Byte Swapping

Before exploring various methods of converting data, let us first examine the method most often needed: The endian conversion! The handling of big- and little-endian was initially discussed in Chapter 3 but let us re-examine.

If your application is designed to be multiplatform , then having multiple endian declarations might make your life easier. Having Endian16(), Endian32(), Endian64(), and Endian128() conversion functions are one thing, but having extra declarations such as BigEndian64() versus LittleEndian64() that map to either a stub macro or an Endian64 converter will save you some time. The data file being read will be in a known endian orientation. The target platform knows what it needs, so if the big-endian label is used if the source data is known to be big-endian and vice versa for little-endian, then the use of that declaration will resolve any confusion. This will work for any platform!

Table 6-1: Correlation between little- and big-endian orientation and whether a byte swap or a stub function is implemented

Source Data

Big-Endian Machine

Little-Endian Machine



Byte swap


Byte swap


These endian wrappers are shown only for little-endian as this book is mostly meant for little-endian. If you are truly interested, my Vector Game Math Processors book contains both sets.


Use descriptive big- versus little-endian macros to simplify endian conversion.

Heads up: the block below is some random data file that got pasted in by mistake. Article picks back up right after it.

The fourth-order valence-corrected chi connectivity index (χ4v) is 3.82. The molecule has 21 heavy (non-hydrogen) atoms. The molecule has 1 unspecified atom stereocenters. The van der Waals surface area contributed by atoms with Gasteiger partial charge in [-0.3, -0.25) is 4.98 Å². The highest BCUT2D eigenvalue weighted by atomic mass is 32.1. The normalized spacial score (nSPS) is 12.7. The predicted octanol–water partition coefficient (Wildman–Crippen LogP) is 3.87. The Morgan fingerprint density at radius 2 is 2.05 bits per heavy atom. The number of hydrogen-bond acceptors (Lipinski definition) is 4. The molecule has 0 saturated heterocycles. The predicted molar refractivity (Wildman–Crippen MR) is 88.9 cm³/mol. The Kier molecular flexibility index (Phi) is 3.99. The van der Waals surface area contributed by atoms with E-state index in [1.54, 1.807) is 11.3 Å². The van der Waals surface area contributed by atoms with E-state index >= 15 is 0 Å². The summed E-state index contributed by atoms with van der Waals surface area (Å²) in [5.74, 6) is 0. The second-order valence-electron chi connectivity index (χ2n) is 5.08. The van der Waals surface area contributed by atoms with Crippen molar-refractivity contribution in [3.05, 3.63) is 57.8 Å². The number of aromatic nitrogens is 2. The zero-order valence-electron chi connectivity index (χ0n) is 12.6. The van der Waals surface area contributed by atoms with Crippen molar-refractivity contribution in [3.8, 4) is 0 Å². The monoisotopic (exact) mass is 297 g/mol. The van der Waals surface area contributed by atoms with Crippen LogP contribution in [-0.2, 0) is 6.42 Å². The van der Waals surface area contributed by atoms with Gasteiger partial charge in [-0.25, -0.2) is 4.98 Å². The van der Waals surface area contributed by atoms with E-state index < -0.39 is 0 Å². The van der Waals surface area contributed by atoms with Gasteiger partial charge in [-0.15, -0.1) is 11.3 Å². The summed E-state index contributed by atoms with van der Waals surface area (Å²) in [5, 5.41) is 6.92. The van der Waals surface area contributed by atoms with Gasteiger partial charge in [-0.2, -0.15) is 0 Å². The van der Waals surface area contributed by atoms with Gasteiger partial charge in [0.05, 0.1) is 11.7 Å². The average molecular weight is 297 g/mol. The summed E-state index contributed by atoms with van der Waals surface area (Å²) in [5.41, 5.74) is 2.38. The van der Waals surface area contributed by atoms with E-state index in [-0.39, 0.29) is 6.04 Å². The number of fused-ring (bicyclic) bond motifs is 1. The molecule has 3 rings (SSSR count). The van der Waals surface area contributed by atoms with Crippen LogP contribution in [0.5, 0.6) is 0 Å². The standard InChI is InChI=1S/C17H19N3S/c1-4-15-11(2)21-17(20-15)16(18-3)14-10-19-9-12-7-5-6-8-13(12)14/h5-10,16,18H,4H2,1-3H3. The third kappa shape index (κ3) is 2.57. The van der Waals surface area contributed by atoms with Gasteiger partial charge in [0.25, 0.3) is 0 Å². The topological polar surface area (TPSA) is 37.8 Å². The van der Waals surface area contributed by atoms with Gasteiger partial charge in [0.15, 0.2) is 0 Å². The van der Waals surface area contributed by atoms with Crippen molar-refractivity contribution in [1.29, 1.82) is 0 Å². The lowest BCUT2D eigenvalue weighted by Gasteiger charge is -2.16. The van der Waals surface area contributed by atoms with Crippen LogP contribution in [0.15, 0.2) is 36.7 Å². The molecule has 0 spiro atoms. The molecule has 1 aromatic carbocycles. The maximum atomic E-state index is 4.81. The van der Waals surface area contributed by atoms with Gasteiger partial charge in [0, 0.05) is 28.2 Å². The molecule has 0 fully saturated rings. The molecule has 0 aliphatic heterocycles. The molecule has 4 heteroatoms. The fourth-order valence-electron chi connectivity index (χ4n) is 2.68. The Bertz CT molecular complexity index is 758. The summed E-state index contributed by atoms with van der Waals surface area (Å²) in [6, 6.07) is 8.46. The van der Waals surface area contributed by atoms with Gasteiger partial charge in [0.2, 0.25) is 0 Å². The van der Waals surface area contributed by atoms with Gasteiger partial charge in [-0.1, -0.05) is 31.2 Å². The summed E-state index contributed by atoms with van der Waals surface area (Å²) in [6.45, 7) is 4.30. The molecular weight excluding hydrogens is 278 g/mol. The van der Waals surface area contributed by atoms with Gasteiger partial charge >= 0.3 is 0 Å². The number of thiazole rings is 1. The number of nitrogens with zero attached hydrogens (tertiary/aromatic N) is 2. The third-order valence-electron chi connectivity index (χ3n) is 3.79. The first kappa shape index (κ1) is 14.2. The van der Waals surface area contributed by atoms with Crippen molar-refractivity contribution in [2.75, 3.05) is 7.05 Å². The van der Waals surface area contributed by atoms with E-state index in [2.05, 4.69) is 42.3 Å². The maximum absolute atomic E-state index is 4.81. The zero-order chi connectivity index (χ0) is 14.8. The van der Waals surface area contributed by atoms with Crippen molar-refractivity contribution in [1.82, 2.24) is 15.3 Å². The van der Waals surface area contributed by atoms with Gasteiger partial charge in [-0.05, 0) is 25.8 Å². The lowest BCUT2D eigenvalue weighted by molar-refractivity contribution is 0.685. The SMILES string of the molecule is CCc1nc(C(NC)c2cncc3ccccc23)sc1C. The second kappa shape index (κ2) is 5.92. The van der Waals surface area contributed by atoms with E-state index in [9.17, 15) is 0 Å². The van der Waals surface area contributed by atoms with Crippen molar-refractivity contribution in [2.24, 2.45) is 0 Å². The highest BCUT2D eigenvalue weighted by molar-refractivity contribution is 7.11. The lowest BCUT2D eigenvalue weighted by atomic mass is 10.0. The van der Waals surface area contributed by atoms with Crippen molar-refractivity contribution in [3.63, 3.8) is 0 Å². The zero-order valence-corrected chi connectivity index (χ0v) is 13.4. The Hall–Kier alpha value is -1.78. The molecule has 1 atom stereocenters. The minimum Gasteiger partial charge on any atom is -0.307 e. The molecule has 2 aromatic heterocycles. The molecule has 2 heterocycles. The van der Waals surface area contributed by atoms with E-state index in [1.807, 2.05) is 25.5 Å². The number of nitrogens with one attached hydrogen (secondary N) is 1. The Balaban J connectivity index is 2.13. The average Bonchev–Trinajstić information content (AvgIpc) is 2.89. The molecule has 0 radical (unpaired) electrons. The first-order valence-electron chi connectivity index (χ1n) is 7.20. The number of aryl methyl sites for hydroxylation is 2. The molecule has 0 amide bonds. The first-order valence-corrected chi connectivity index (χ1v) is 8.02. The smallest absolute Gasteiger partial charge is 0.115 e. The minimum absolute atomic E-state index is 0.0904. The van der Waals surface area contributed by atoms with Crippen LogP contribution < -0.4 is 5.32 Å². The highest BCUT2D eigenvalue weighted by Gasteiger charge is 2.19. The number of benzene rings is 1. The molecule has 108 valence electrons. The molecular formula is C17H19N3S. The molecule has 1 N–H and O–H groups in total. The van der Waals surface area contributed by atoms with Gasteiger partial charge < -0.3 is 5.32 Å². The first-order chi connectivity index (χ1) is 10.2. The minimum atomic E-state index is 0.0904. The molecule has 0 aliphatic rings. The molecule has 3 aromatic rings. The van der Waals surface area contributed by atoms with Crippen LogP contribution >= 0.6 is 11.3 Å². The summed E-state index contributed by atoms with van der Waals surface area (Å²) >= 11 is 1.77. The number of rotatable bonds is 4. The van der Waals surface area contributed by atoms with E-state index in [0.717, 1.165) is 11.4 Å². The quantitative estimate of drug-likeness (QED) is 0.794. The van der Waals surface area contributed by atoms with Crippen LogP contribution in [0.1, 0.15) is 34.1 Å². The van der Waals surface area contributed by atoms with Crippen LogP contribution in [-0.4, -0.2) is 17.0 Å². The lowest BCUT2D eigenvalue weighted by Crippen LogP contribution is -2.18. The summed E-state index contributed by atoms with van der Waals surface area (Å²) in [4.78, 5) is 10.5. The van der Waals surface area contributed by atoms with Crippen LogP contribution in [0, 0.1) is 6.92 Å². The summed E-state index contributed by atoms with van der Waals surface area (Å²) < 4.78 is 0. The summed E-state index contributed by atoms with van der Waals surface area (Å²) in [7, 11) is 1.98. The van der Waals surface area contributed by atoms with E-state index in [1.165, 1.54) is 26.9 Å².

This is oversimplifying it and there are better methods such as the BSWAP instruction on the 80x86, but this is a generic method for cross-platform portability.

Listing 6-1: Generic 32-bit endian conversion
image from book
 int32 VMP_ENDIAN32(int32 val) {   uint8 buf[4];       buf[ 0 ]=*(((uint8*)&val)+3);   // = [3]   buf[ 1 ]=*(((uint8*)&val)+2);   // = [2]   buf[ 2 ]=*(((uint8*)&val)+1);   // = [1]   buf[ 3 ]=*(((uint8*)&val)+0);   // = [0]   return *(int32*)buf; } 
image from book
Listing 6-2: Generic 16-bit endian conversion
image from book
 int16 VMP_ENDIAN16(int16 val) {   uint8 buf[2];       buf[ 0 ]=*(((uint8*)&val)+1);   // = [1]   buf[ 1 ]=*(((uint8*)&val)+0);   // = [0]   return *(int16*)buf; } 
image from book

The typecasting camouflages it a bit, but it is merely a byte read-write with inverse offsets. I will leave the actual endian implementation up to you! Just remember that it is preferable to have the tools handle your endian conversion so that a game application does not have to. And since tools exercise the same data over and over for the length of a project, you might as well make them as efficient as possible.

For cross-platform compatibility I refer to the following as a little pretzel logic. It looks a little twisted, but if you dig a little deeper it becomes what it is slicker 'n snail snot!

(Big/Little)-Endian to (Big/Little)-Endian Data Relationship Macros

Listing 6-3: KariType.h
image from book
 #ifdef VMP_LITTLE_ENDIAN   // Little-endian processor          // Big-endian data on little-endian processor      #define VMP_BIG_ENDIAN32    VMP_ENDIAN32      #define VMP_BIG_ENDIAN16    VMP_ENDIAN16              // Little-endian data on little-endian processor      #define VMP_LITTLE_ENDIAN32                     // stub      #define VMP_LITTLE_ENDIAN16                     // stub     #endif 
image from book

Note that same endian to same endian assignment merely stubs out the macro, so no conversion is needed or implemented. One only needs to know what byte order the data is in and what order is needed, and use the appropriate macro. It will then be cross-platform compatible to all other platforms as long as the endian flag is set properly for that platform.

Neat, huh? No extra #ifdef cluttering up the code!

BSWAP Byte Swap

BSWAP destination













32.64-Bit 80X86 Assembly Language Architecture
32/64-Bit 80x86 Assembly Language Architecture
ISBN: 1598220020
EAN: 2147483647
Year: 2003
Pages: 191

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